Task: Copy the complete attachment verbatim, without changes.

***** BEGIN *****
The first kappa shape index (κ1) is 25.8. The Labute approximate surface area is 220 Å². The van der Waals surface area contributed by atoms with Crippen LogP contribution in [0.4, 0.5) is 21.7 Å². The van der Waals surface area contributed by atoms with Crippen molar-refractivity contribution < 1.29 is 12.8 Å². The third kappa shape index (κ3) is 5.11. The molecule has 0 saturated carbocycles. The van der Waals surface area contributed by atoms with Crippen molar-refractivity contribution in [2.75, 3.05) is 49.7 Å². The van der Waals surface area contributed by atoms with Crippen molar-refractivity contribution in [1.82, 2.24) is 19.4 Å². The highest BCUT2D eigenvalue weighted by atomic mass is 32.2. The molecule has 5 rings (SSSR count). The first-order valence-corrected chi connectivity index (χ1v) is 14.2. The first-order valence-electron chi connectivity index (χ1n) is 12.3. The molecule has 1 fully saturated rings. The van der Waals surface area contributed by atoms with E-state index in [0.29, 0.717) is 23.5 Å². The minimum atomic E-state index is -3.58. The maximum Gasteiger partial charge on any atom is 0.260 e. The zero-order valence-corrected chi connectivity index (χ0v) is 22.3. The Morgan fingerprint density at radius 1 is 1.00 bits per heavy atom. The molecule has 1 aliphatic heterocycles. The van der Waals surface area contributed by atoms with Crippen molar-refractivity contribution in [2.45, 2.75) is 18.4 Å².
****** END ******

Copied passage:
The first kappa shape index (κ1) is 25.8. The Labute approximate surface area is 220 Å². The van der Waals surface area contributed by atoms with Crippen LogP contribution in [0.4, 0.5) is 21.7 Å². The van der Waals surface area contributed by atoms with Crippen molar-refractivity contribution < 1.29 is 12.8 Å². The third kappa shape index (κ3) is 5.11. The molecule has 0 saturated carbocycles. The van der Waals surface area contributed by atoms with Crippen molar-refractivity contribution in [2.75, 3.05) is 49.7 Å². The van der Waals surface area contributed by atoms with Crippen molar-refractivity contribution in [1.82, 2.24) is 19.4 Å². The highest BCUT2D eigenvalue weighted by atomic mass is 32.2. The molecule has 5 rings (SSSR count). The first-order valence-corrected chi connectivity index (χ1v) is 14.2. The first-order valence-electron chi connectivity index (χ1n) is 12.3. The molecule has 1 fully saturated rings. The van der Waals surface area contributed by atoms with E-state index in [0.29, 0.717) is 23.5 Å². The minimum atomic E-state index is -3.58. The maximum Gasteiger partial charge on any atom is 0.260 e. The zero-order valence-corrected chi connectivity index (χ0v) is 22.3. The Morgan fingerprint density at radius 1 is 1.00 bits per heavy atom. The molecule has 1 aliphatic heterocycles. The van der Waals surface area contributed by atoms with Crippen molar-refractivity contribution in [2.45, 2.75) is 18.4 Å².